SENATORS ANNOUNCE BIPARTISAN BILL TO ALLOW PENALTY-FREE ENROLLMENT IN NEW PRESCRIPTION DRUG PLAN
A bipartisan group of senators said today they will seek immediate action on new legislation to waive the enrollment penalty for Medicare's new prescription drug benefit.
The proposal sponsored by Sens. Chuck Grassley, Max Baucus, Mike DeWine, and Bill Nelson, and introduced today is designed to encourage more beneficiaries to sign up during the next enrollment period for Medicare Part D, the new, voluntary drug benefit. The legislation also provides more resources for state-based efforts to help seniors, especially those who qualify for low-income benefits, make informed decisions about participating in the drug program.
The first six-month sign-up period for Part D ended yesterday. The next six-week sign-up period begins November 15. The bipartisan bill announced today would allow Medicare beneficiaries to sign up during the next open enrollment period without a one-percent per month penalty. It also would provide an additional $18 million for counseling to Senior Health Insurance Information Programs and Area Agencies on Aging. In addition, Medicare program officials already have said that eligible beneficiaries may sign up for the low-income prescription drug benefit at any time during 2006 without penalty. Today's bill would waive in statute the late enrollment penalty for the low-income benefit.
During a news conference today, Grassley, Baucus, DeWine and Nelson said they hope to see Senate action on their legislation the Medicare Late Enrollment Assistance Act as quickly as possible.
"The prescription drug program is Medicare's most significant new benefit in 40 years," said Grassley, chairman of the Senate Committee on Finance. "The first enrollment period for Part D was very successful. Waiving the enrollment penalty and further enhancing outreach efforts will help even more seniors choose to sign up. It stands to reason that it takes time for people to learn about benefits available to them. For example, employees with access to 401(k) plans and a generous employer contribution often don't sign up right away, even with a lot of encouragement from their employers. The more participants in Medicare Part D, the better for both the program's strength and seniors' quality of life. Medicare beneficiaries increasingly depend on life-enhancing and life-saving prescription drugs. Part D offers them an affordable way to obtain medicine prescribed by their doctors." "I believe it's right to cut seniors some slack in this first year, when there were too many plans to choose from and more than a few kinks in the program's implementation," said Baucus, ranking member of the Senate Committee on Finance. "I helped write this benefit, and I want it to work. That's why we're also including additional funding to help rural seniors enroll. This bill is a positive compromise that lets seniors know if they missed the boat on May 15, there's still some grace available as this benefit gets off the ground."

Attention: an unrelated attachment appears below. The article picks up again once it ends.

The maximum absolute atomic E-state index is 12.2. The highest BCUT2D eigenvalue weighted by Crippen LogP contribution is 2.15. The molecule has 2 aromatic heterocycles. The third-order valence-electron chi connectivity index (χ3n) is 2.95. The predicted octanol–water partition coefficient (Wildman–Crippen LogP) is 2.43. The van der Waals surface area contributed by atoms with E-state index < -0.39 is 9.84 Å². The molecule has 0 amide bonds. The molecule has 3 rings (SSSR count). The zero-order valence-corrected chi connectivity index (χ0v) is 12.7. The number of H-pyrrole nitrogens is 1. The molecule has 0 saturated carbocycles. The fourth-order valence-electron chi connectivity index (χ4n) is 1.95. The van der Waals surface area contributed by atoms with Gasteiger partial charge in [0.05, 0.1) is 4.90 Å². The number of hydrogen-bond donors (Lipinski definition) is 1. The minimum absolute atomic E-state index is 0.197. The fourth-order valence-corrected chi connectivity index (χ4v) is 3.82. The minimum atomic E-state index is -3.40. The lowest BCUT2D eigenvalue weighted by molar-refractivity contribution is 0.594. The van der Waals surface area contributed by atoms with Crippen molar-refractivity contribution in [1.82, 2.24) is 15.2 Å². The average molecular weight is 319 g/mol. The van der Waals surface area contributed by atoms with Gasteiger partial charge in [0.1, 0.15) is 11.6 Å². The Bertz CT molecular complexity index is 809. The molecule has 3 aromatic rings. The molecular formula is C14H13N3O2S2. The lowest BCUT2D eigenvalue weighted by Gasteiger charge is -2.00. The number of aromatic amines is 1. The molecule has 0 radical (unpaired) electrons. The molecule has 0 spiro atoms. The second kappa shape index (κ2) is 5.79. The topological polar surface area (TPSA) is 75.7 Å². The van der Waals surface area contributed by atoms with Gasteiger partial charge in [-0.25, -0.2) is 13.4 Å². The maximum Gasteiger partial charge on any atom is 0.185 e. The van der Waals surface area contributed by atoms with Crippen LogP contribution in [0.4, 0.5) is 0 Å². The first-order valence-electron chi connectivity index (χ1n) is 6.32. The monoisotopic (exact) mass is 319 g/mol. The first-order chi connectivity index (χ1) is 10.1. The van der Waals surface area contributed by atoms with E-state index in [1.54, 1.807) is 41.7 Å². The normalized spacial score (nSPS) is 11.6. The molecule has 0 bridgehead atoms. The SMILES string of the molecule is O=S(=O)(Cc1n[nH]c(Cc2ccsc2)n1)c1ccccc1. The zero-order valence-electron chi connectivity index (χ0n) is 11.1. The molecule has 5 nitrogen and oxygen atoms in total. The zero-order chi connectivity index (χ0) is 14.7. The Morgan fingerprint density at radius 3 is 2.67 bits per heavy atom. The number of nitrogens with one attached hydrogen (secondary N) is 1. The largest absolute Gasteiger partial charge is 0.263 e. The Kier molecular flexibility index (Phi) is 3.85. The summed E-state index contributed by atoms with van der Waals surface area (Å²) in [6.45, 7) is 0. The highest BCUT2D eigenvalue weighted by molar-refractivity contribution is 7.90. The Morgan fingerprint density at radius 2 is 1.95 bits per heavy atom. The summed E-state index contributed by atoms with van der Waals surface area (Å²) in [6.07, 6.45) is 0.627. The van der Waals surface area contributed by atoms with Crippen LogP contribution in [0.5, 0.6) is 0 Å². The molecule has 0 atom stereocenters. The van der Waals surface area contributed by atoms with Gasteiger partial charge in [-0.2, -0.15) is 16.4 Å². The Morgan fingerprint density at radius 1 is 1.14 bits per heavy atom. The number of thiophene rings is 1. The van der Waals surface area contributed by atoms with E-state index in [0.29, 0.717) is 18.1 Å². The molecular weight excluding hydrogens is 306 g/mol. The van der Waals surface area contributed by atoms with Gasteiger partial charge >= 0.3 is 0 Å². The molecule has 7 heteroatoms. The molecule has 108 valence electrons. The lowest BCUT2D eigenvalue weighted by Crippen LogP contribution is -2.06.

"By waiving the Medicare Part D late enrollment penalty during the next sign-up period, we can give seniors the opportunity to make informed decisions about their prescription drug plan, penalty-free," said DeWine, a member of the Senate Committee on Health, Education, Labor, and Pensions. "Millions of Americans have signed up for this program to get help they need to pay for prescription drugs. My hope is that more people will benefit by waiving the penalty during the next enrollment period."
"This Medicare prescription drug program is confusing for too many seniors," Nelson said. "This bill will give seniors more time to sign up, without facing stiff financial penalties."
Grassley and Baucus were the principal Senate sponsors of the Medicare Prescription Drug, Improvement and Modernization Act of 2003, which created the new prescription drug benefit. DeWine and Nelson have sought to increase opportunities for beneficiary enrollment in the drug benefit this year. A number of senators have signed on to the legislation unveiled today as original co-sponsors.